Two-thirds of Aussie businesses to expand sales into global markets

Alon Rajic, Managing Director at Money Transfer Comparison

The Aussie business sector has shown resilience in recent years, surviving lockdowns, natural disasters, labour shortage, increasing interest rates and inflation. In the 2022 financial year, there was a 7% (or 167,646) increase in actively trading businesses in Australia. However, as the risk of an economic downturn looms, research shows the lengths to which businesses will go to survivewith two thirds willing to expand their sales or suppliers in global markets.

What were the findings of the survey?

The finding was derived from a survey of a panel of 210 owners and senior decision makers of SMEs by Money Transfer Comparison, a comparison website that enables individuals and businesses to source the best money transfer providers and rates. The respondent pool comprised 44% of micro businesses (1-10 employees), 27% of SMBs (11-50), 18% of medium-sized businesses (51-200) and 11% of large businesses (over 200 employees).

1 in 3 SMEs would expand their sales to overseas markets 

The survey found that 32% of businesses would expand their sales into overseas markets to help them through tough economic timesThis significant interest in expanded customer bases and revenue comes after nine months of unrestricted overseas travel and trade, and despite only 5% of businesses revealing they were already trading internationally

More Victorian businesses are likely to expand to international markets, with 41% willing to make the move, followed by an equal 33% of ACT and South Australian businesses, an equal 29% of NSW and West Australian businesses, and 24% of Queensland businesses.

Nearly half of the ASX100 generate over 30% of their revenue from overseas, and while the pandemic led many businesses to focus on the Australian marketoverseas expansion with the right products and research can offer businesses significant growth opportunities.

In 2021, McKinsey issued a report, warning businesses not to return to ‘business as usual’ after a tough economic year and encouraging businesses to make use of weakened global markets to expand internationally. It provided insights into previous crises that showed how businesses return from a downturn can set the tone for a future decade of success. 

2 in 3 SMEs would outsource some form of suppliers internationally

Money Transfer Comparison found that 66% of businesses surveyed would outsource some of their suppliers overseas. A third (33%) would outsource labour internationally and more than a third (35%) would use international parts, to develop their goods. One quarter (24%) would use international software and technology services to support their business.

More micro businesses are willing to stick to Australian suppliers, with 57% unwilling to switch to any overseas suppliers, in contrast with 21 per cent of medium-sized businesses and 11% of small businesses. Small businesses are most likely to outsource labour internationally, chosen by half (51%) of this group, followed by 37% of medium-sized businesses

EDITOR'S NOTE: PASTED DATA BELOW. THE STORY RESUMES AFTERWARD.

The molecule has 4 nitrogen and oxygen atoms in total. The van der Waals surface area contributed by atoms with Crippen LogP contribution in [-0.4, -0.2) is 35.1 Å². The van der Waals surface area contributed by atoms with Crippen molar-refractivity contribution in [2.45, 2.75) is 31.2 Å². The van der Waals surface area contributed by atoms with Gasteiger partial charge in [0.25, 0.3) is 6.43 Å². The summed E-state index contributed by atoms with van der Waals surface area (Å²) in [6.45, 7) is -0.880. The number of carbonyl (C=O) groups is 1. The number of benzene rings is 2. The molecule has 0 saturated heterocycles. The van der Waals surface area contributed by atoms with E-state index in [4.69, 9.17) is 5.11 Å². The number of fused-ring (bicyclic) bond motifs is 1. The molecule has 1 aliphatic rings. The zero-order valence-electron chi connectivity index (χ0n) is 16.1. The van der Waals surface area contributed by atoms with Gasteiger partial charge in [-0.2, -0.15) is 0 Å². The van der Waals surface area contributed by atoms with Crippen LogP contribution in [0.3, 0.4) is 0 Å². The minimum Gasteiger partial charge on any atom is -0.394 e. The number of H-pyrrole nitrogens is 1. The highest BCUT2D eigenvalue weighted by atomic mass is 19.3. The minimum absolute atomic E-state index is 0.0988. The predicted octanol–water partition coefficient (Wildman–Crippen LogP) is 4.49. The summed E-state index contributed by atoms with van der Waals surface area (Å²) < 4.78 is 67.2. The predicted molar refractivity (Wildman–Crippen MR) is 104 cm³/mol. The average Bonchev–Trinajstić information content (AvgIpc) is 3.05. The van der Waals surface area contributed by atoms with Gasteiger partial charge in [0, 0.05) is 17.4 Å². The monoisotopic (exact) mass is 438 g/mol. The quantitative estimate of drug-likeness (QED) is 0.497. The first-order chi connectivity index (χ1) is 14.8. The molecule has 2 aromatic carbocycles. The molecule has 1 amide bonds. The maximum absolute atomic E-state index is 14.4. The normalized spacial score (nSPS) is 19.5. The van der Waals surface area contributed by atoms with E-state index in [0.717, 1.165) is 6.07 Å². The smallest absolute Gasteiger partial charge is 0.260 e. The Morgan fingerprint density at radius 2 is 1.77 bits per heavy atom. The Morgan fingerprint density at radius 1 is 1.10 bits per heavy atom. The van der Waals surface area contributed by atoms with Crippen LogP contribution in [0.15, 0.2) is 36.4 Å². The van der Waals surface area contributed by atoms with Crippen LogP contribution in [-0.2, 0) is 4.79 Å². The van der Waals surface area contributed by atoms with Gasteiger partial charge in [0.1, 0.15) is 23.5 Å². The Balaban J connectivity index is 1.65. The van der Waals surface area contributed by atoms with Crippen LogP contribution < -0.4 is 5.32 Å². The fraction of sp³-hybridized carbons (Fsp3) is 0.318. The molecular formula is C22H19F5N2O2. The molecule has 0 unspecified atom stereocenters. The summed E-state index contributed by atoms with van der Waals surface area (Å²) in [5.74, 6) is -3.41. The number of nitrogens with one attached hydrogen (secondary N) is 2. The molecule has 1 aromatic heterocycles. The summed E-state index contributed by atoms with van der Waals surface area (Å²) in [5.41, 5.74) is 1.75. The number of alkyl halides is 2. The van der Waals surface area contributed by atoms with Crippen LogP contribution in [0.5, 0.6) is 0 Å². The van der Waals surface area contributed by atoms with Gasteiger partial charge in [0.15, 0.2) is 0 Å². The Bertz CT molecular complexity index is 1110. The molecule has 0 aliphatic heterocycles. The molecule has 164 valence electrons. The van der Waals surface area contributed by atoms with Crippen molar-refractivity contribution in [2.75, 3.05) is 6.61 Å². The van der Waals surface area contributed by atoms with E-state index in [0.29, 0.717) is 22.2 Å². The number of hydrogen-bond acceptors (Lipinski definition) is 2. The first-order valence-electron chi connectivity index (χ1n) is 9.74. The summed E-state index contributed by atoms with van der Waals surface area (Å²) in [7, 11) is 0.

Despite their traditionally lower incomes and margins, micro businesses are significantly less likely to change their local suppliers to cheaper overseas labour, with only 16% willing to outsource international employment. Across the States and Territories, ACT businesses are most likely (chosen by 67%) to outsource parts and materials to develop goods for clients.

This was followed by an equal 40% of Queensland and SA businesses, 38% of WA businesses, and an equal 32% of New South Wales and Victorian businesses. Manufactured goods account for over two-thirds of world merchandise trade3 and Australian-made products are integral to significant economic and trading opportunities for the nation

What do the findings mean for the industry?

Whilinternational production can reduce business costs significantly, the manufacturing sector employs roughly 900,000 people and indirectly supports the jobs of another 1.5 million. The Australian Council of Trade Unions reported in 2021 that 400,000 new direct jobs in manufacturing and 265,000 new jobs throughout the manufacturing supply chain could be created if we produced as many manufactured goods as we consume in Australia. 

Manufacturing is also the most ‘innovative-intensive’ industry in the economy, with countries high in manufacturing capabilities heading the forefront of innovation leadership.

Alon Rajic, Founder and Managing Director of Money Transfer Comparison says: “Australian small-to-medium enterprises have faced extremely tough challenges in recent times, so it comes as no surprise that many may be looking to recover faster, or survive better, by expanding their customer bases to new markets or switching to overseas suppliers.”

“Whilthere is risk associated with business expansion, especially in uncertain economic times, a well-researched shift to international markets or suppliers can be an effective growth strategy for the right products, with the right funding and support,” Alon concluded.